How to be PCI compliant yet weak
It’s possible to comply with the PCI DSS yet provide essentially no protection to credit card numbers. Here’s why.
Section 3.3 of the PCI DSS requires this:
Mask PAN when displayed (the first six and last four digits are the maximum number of digits to be displayed).
Then section 3.4 requires this:
Render PAN, at minimum, unreadable anywhere it is stored (including on portable digital media, backup media, in logs) by using any of the following approaches:
- One-way hashes based on strong cryptography
- Index tokens and pads (pads must be securely stored)
- Strong cryptography with associated key-management processes and procedures
Each of these techniques seems to provide a reasonable level of protection for credit card numbers, but when you combine the two, it turns out that the combination can actually be fairly weak. Here’s why.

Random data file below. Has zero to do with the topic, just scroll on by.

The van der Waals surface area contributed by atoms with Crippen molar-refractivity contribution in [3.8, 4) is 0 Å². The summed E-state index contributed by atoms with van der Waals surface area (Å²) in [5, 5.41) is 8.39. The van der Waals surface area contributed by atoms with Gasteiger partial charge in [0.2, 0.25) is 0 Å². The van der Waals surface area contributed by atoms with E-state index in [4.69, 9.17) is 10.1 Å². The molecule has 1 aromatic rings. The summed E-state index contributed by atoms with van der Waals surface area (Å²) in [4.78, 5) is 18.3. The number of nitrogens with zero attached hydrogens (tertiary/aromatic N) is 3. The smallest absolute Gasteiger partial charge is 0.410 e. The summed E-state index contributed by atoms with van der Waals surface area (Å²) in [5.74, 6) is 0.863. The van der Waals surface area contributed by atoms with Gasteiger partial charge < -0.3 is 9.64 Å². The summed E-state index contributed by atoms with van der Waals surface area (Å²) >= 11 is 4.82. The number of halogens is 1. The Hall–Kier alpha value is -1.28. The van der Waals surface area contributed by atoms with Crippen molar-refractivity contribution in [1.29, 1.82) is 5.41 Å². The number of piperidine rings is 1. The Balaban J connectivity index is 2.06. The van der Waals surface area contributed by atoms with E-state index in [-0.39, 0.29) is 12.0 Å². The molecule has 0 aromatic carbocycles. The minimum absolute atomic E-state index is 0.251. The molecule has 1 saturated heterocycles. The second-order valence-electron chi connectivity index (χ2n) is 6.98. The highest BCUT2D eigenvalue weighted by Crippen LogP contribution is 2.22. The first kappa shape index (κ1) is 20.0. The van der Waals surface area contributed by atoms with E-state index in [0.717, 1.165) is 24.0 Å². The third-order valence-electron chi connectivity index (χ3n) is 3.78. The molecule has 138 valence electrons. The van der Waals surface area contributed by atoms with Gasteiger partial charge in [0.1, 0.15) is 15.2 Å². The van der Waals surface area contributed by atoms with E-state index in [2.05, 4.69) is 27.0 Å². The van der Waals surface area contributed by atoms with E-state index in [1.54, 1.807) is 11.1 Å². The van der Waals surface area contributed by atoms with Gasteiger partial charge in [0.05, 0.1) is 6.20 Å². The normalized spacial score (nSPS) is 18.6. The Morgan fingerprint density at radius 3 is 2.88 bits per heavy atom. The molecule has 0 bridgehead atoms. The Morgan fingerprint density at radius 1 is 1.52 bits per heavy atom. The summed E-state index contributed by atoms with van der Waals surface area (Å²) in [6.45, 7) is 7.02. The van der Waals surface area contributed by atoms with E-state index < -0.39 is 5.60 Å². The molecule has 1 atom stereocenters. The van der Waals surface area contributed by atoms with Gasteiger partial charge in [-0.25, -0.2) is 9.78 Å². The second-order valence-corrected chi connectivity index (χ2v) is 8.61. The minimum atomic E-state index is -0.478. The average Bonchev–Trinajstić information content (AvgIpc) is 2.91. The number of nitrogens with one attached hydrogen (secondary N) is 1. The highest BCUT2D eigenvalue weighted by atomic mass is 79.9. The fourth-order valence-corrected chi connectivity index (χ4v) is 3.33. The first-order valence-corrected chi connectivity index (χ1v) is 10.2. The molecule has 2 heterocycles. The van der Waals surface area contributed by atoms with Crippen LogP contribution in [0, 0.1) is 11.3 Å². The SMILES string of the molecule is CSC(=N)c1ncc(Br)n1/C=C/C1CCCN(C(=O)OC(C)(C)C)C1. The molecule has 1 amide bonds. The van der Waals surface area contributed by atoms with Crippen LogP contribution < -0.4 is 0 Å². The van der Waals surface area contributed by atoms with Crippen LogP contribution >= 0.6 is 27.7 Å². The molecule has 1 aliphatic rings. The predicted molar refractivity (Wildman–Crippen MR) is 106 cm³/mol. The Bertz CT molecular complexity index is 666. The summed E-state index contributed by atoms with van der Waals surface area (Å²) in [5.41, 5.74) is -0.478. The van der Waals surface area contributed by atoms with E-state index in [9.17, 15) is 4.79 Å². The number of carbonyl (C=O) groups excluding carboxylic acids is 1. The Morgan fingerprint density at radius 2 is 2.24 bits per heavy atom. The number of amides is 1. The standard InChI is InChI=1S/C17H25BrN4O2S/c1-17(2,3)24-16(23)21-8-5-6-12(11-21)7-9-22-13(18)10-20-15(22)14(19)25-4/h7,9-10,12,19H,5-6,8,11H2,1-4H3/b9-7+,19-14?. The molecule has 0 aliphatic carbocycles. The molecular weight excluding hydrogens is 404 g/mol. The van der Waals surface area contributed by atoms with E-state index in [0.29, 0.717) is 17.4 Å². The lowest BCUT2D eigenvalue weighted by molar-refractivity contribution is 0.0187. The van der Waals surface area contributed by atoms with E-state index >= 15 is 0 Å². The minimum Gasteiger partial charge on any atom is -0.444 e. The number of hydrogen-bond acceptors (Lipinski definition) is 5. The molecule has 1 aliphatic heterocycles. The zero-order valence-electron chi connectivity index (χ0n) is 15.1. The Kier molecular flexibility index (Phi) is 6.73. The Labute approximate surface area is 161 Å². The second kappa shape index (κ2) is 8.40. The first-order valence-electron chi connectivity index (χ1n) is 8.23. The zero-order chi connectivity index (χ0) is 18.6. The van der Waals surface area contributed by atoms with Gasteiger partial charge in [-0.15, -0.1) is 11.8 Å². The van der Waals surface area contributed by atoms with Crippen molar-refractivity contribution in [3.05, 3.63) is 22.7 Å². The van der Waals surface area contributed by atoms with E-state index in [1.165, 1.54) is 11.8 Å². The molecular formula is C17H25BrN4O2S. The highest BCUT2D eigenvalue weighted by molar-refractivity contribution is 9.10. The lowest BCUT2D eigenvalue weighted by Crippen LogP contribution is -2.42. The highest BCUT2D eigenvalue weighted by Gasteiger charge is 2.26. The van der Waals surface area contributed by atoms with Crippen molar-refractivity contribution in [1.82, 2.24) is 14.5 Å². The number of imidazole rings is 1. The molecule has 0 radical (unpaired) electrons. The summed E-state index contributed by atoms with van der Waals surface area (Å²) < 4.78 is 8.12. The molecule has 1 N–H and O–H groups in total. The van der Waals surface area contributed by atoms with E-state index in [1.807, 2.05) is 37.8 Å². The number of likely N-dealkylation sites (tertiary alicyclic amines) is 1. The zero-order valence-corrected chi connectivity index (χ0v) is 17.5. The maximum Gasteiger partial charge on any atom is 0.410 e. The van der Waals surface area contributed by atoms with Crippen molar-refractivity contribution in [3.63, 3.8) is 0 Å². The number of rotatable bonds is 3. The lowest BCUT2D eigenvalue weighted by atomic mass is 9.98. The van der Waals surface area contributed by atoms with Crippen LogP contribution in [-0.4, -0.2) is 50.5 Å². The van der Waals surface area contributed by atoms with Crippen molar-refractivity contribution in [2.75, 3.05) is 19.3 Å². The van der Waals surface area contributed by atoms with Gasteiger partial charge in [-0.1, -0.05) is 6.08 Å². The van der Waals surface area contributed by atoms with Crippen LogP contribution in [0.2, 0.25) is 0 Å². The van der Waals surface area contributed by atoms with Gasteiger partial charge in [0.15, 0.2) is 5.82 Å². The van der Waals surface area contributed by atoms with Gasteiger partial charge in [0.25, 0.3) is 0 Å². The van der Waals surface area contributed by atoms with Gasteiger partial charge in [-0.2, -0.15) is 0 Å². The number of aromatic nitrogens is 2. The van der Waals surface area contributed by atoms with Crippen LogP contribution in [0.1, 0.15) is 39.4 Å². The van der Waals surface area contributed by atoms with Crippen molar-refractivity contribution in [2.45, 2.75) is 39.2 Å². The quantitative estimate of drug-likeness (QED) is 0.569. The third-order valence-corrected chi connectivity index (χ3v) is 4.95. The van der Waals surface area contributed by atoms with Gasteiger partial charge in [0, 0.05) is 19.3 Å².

If you mask a credit card number, you can keep the middle six digits and hide the rest. So you might turn this credit card number
1234 5678 9012 3456
1234 56XX XXXX 3456
Now suppose that you also know that the SHA-1 hash of this credit card number is the value
This is enough information to let a hacker quickly and easily find the complete credit card number: all he has to do is calculate the SHA-1 hashes of all possible credit card numbers that begin with 123456 and end with 3456. There are only one million of these, and it’s possible to calculate that many hashes extremely quickly. Even on extremely my old laptop, I can do that in less than a couple of seconds. Hackers who have even more modern computers can do it even more quickly.
So if you have both the hash of a credit card number and a masked version of the same credit card number, then it can be extremely easy to find the entire credit card number. Each of the ways to protect credit card numbers may be good enough by themselves, but together they can provide essentially no security.
I've heard of more than one case where masked data from one application and hashed data from a different application gets stored in a common database, so this particular vulnerability is not purely of academic interest.